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Right now, many of us are trying to do our part for the betterment of the world around us. While it can be difficult to know exactly what that means, some feasible practices that we can incorporate into our daily lives are as simple as recycling and upcycling our old and unused items.
What Is Recycling?
Recycling is a sustainability practice that many people take part in every day. Recycling consists of a variety of processes used to break down manufactured products, salvage the useful materials, and dispose of what remains.
Recyclable products tend to be made of plastic, glass, metals, wood, and paper. More often than not, the cost of using recycled materials is less than the price of making new products from raw materials.
Because of the savings potential, more companies have begun to use recycled materials, and offer recycling programs to make the most out of their products even after the customer is done with them.
Even though recycling is a trusted method for getting the most use out of old products, there is another way.
What Is Upcycling?
Upcycling is similar to recycling in that the goal is to find a new purpose for the product, rather than send it straight to the landfill when you are done with it.
However, upcycling differs from recycling since it utilizes the product in its current form instead of breaking it down for its raw material. In this case, the product is not destroyed—it just finds a new purpose.
Upcycling is the creative process of transforming useless, broken, or otherwise unwanted products into new materials or products that are of better quality or value than the original product.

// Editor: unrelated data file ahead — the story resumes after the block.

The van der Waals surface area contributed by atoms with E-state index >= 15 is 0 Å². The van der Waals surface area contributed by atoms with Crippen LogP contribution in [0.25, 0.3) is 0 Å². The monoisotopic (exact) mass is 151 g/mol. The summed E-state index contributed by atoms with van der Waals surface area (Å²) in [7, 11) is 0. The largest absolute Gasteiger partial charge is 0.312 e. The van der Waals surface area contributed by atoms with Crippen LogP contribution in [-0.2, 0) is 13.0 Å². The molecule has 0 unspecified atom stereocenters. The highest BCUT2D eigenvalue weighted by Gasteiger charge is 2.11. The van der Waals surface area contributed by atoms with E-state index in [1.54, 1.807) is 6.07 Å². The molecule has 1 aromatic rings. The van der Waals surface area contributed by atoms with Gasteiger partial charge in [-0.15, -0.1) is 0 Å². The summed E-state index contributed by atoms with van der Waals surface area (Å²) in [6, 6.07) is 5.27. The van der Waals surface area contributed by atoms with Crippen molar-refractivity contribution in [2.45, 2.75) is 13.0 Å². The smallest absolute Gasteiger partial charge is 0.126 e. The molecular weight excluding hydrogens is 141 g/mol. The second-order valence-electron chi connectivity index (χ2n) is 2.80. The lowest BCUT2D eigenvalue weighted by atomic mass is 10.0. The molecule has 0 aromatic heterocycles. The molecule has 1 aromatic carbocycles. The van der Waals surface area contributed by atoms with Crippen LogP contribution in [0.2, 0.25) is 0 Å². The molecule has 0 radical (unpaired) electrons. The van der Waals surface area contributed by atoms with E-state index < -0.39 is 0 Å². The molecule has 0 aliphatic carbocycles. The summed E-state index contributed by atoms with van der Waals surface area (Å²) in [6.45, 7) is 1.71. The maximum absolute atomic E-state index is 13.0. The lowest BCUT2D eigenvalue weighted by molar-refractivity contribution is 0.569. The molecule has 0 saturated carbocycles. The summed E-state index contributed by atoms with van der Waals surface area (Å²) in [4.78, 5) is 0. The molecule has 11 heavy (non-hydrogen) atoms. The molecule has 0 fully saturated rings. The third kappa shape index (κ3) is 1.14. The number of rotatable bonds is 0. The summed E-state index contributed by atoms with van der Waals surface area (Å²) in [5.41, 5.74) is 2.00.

What is considered “better quality” is mostly up to you.
The quality or value of a product plummets once it leaves the shelf, especially for easily expendable products. So, your tea kettle may have been great, but once it no longer functions, it has little to no value. By turning your tea kettle into a flower pot, suddenly, the tea kettle has a new purpose, and therefore increased value.
What Can I Upcycle?
Part of the beauty of upcycling is that what you upcycle is entirely up to you. If you can find a safe, productive use for something, you can make that happen.
This is an area where upcycling can differ from recycling. In recycling, certain materials can and cannot be recycled. If the product cannot be adequately broken down, there is nowhere else for it to end up besides the landfill.
With upcycling, even if a product cannot be recycled—or there is no way for you to get the waste to a proper facility—you can still salvage that product and prevent harmful waste.
Here is a shortlist of common household items that can be upcycled:
- Glass bottles
- Light bulbs
- Tea kettles
- Old rocking / folding chairs
If you have some things lying around that you would like to recycle or upcycle, first find out which option is best. If you cannot think of a realistic use for the product, you may want to contact your local recycling facility to find out how best to get rid of your products.
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